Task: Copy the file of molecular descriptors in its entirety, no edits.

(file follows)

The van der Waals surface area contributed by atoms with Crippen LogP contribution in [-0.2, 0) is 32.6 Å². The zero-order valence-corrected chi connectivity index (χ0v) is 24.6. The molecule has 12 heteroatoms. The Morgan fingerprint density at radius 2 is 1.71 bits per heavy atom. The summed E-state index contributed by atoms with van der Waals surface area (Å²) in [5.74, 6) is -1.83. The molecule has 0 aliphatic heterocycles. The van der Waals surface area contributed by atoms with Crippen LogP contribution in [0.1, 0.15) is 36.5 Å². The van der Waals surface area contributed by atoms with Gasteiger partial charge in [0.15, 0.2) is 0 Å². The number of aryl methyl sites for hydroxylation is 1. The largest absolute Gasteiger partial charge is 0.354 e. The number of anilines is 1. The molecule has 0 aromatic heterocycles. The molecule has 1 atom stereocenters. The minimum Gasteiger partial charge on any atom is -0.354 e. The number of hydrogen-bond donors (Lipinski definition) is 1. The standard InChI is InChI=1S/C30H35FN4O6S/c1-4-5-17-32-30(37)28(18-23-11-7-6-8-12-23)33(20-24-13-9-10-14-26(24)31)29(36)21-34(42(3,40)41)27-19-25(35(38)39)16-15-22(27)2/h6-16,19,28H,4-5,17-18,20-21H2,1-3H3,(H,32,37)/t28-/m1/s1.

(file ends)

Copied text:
The van der Waals surface area contributed by atoms with Crippen LogP contribution in [-0.2, 0) is 32.6 Å². The zero-order valence-corrected chi connectivity index (χ0v) is 24.6. The molecule has 12 heteroatoms. The Morgan fingerprint density at radius 2 is 1.71 bits per heavy atom. The summed E-state index contributed by atoms with van der Waals surface area (Å²) in [5.74, 6) is -1.83. The molecule has 0 aliphatic heterocycles. The van der Waals surface area contributed by atoms with Crippen LogP contribution in [0.1, 0.15) is 36.5 Å². The van der Waals surface area contributed by atoms with Gasteiger partial charge in [0.15, 0.2) is 0 Å². The number of aryl methyl sites for hydroxylation is 1. The largest absolute Gasteiger partial charge is 0.354 e. The number of anilines is 1. The molecule has 0 aromatic heterocycles. The molecule has 1 atom stereocenters. The minimum Gasteiger partial charge on any atom is -0.354 e. The number of hydrogen-bond donors (Lipinski definition) is 1. The standard InChI is InChI=1S/C30H35FN4O6S/c1-4-5-17-32-30(37)28(18-23-11-7-6-8-12-23)33(20-24-13-9-10-14-26(24)31)29(36)21-34(42(3,40)41)27-19-25(35(38)39)16-15-22(27)2/h6-16,19,28H,4-5,17-18,20-21H2,1-3H3,(H,32,37)/t28-/m1/s1.